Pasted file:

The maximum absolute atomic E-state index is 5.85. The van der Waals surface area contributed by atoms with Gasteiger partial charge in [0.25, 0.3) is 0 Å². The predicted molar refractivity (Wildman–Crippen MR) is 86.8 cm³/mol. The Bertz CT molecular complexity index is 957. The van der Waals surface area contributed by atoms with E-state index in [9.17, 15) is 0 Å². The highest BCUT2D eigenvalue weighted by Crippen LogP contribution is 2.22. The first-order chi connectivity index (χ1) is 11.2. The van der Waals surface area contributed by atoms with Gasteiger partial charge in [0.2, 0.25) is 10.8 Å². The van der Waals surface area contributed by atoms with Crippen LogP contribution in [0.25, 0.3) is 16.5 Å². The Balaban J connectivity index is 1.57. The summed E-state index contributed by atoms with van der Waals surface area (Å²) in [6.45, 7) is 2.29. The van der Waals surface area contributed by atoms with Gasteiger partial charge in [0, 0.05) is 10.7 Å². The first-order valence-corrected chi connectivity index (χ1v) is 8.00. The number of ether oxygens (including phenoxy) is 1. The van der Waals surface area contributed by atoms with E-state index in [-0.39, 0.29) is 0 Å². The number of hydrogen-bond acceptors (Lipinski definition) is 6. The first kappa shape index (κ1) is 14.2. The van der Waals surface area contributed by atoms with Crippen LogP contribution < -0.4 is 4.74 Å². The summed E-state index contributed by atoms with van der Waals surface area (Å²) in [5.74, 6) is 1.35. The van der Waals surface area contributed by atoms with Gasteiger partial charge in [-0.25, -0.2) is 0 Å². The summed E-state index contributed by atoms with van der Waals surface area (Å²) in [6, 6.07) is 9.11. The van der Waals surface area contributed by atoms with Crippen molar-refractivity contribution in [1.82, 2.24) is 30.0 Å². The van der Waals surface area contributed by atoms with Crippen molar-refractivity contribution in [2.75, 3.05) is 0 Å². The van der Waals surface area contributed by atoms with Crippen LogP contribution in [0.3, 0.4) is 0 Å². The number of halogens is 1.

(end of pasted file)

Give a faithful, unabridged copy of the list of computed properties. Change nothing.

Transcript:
The maximum absolute atomic E-state index is 5.85. The van der Waals surface area contributed by atoms with Gasteiger partial charge in [0.25, 0.3) is 0 Å². The predicted molar refractivity (Wildman–Crippen MR) is 86.8 cm³/mol. The Bertz CT molecular complexity index is 957. The van der Waals surface area contributed by atoms with E-state index in [9.17, 15) is 0 Å². The highest BCUT2D eigenvalue weighted by Crippen LogP contribution is 2.22. The first-order chi connectivity index (χ1) is 11.2. The van der Waals surface area contributed by atoms with Gasteiger partial charge in [0.2, 0.25) is 10.8 Å². The van der Waals surface area contributed by atoms with Crippen LogP contribution in [0.25, 0.3) is 16.5 Å². The Balaban J connectivity index is 1.57. The summed E-state index contributed by atoms with van der Waals surface area (Å²) in [6.45, 7) is 2.29. The van der Waals surface area contributed by atoms with Gasteiger partial charge in [0, 0.05) is 10.7 Å². The first-order valence-corrected chi connectivity index (χ1v) is 8.00. The number of ether oxygens (including phenoxy) is 1. The van der Waals surface area contributed by atoms with E-state index in [-0.39, 0.29) is 0 Å². The number of hydrogen-bond acceptors (Lipinski definition) is 6. The first kappa shape index (κ1) is 14.2. The van der Waals surface area contributed by atoms with Crippen LogP contribution < -0.4 is 4.74 Å². The summed E-state index contributed by atoms with van der Waals surface area (Å²) in [5.74, 6) is 1.35. The van der Waals surface area contributed by atoms with Gasteiger partial charge in [-0.25, -0.2) is 0 Å². The summed E-state index contributed by atoms with van der Waals surface area (Å²) in [6, 6.07) is 9.11. The van der Waals surface area contributed by atoms with Crippen molar-refractivity contribution in [1.82, 2.24) is 30.0 Å². The van der Waals surface area contributed by atoms with Crippen molar-refractivity contribution in [2.75, 3.05) is 0 Å². The van der Waals surface area contributed by atoms with Crippen LogP contribution in [0.3, 0.4) is 0 Å². The number of halogens is 1.